You will find Dubai located in the United Arab Emirates, a nation which holds considerable energy reserves for its overall size. In 2018, the country was the seventh-largest producer of crude oil in the world. It was also ranked fourth as a producer of petroleum liquids by OPEC.
The Dubai oil industry is even ranked seventh in total natural gas reserves in the world today. Producing hydrocarbons is critical to the overall economy of the United Arab Emirates. Roughly $65 billion, which is 20% of the nation’s export revenues, is available because of the presence of crude oil.
When oil prices were at their peak in 2013, the industry in the UAE generated $123 billion in revenues. Although Dubai is the largest city in the country, it does not control the majority of production that occurs. That distinction belongs to Abu Dhabi, which holds 94% of the overall reserves that are provable.
Dubai holds an estimated 4 billion barrels of crude oil that could be extracted at some point. Each emirate is responsible for managing this resource within its borders to support the overall nation. This structure creates a mix of production-sharing arrangements and service contracts.
The Dubai Supreme Council of Energy oversees the energy policy coordination and development in the emirate.
Important Dubai Oil Industry Statistics
#1. The United Arab Emirates produces an average of 3.7 million barrels of oil and other petroleum liquids per day. Roughly 2.9 million barrels were of crude oil in 2016. (U.S. Department of Commerce)
#2. Dubai is the third-largest producer of oil for the United Arab Emirates. The city currently holds 1.5% of the known reserves available to the industry today. (U.S. Department of Commerce)
#3. Roughly 30% of the country’s gross production of natural gas has been re-injected into its oil fields using the EOR techniques to improve production. The reserves of natural gas in the United Arab Emirates has a relatively high sulfur content, which makes processing this resource economically challenging. (U.S. Department of Commerce)
#4. The oil refining capacity in the United Arab Emirates measures 1.12 million barrels per day. The United Arab Emirates recently expanded this ability in 2015 by bringing the Ruwais facility online, which has a 417,000 barrel-per-day capacity. (U.S. Department of Commerce)
#5. Oil demand in Dubai and the rest of the country reaches 789,000 barrels per day. In 2017, the United Arab Emirates exported over 2.3 million barrels of crude oil per day. (OPEC)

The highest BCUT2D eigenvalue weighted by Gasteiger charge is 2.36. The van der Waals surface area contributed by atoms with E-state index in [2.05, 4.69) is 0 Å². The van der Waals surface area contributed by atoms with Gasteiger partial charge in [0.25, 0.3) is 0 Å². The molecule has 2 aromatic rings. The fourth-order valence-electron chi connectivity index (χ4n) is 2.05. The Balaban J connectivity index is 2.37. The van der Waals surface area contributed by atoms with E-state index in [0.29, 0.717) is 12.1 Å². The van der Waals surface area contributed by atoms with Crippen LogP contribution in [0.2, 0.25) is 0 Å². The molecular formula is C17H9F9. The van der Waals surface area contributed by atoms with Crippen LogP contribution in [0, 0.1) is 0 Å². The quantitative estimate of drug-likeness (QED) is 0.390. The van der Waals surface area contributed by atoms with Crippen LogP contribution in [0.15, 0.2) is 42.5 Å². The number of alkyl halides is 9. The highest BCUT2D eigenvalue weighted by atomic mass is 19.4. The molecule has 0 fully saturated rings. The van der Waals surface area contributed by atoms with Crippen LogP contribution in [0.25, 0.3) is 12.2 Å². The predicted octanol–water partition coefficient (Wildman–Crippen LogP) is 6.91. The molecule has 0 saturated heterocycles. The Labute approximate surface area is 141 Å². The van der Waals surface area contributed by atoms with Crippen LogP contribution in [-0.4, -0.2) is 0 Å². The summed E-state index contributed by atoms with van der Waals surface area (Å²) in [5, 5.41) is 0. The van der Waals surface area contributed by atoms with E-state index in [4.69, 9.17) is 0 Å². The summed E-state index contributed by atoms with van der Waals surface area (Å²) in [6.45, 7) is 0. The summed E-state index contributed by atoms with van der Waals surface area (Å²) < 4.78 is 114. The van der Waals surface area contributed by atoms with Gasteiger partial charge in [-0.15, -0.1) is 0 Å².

#6. The United Arab Emirates also exports over 653,000 barrels per day of petroleum products that are useful in the creation of multiple products. (OPEC)
#7. The United Arab Emirates had to cut spending by 20% in 2015, and then another 17% in 2016 because of falling crude oil prices. At its peak, oil was at $110 per barrel. By the time the crash was over, it was approximately $30 per barrel. That is why a 5% VAT was implemented in 2018 to help support the overall economy. (Mubasher)
#8. Although the global average for oil recovery is approximately 35%, the Dubai oil industry wants to increase its recovery rates up to 70% at its fields. New EOR technologies are expected to begin lowering operational expenditures for the industry while extending the lifespan of the fields currently producing. (U.S. Department of Commerce)
#9. The economy of Dubai was initially built from revenues provided by the oil industry, but with the shift toward Abu Dhabi for production, revenues from natural gas and petroleum now account for less than 5% of the GDP for the emirate. (Bloomberg)
#10. Oil production once accounted for 50% of the GDP in Dubai, but now it contributes less than 1% of the gross domestic product today. (Bloomberg)
#11. When the economy crashed in 2009, Dubai World sought to have a standstill initiated on its debt repayments. The government-owned holding company had to restructure $25 billion in debt as borrowers left the emirate due to the shift in oil revenues. (Bloomberg)
#12. Dubai expects to have at least 25% of its energy needs met through renewable resources by 2028. (Bloomberg)
#13. Since 2003, when oil prices began to move toward their all-time highs, the correlation between share prices for the real estate companies in Dubai and the oil prices decreased from 0.7 to 0.3, making it have virtually no correlation to what occurs in the industry today. (Bloomberg)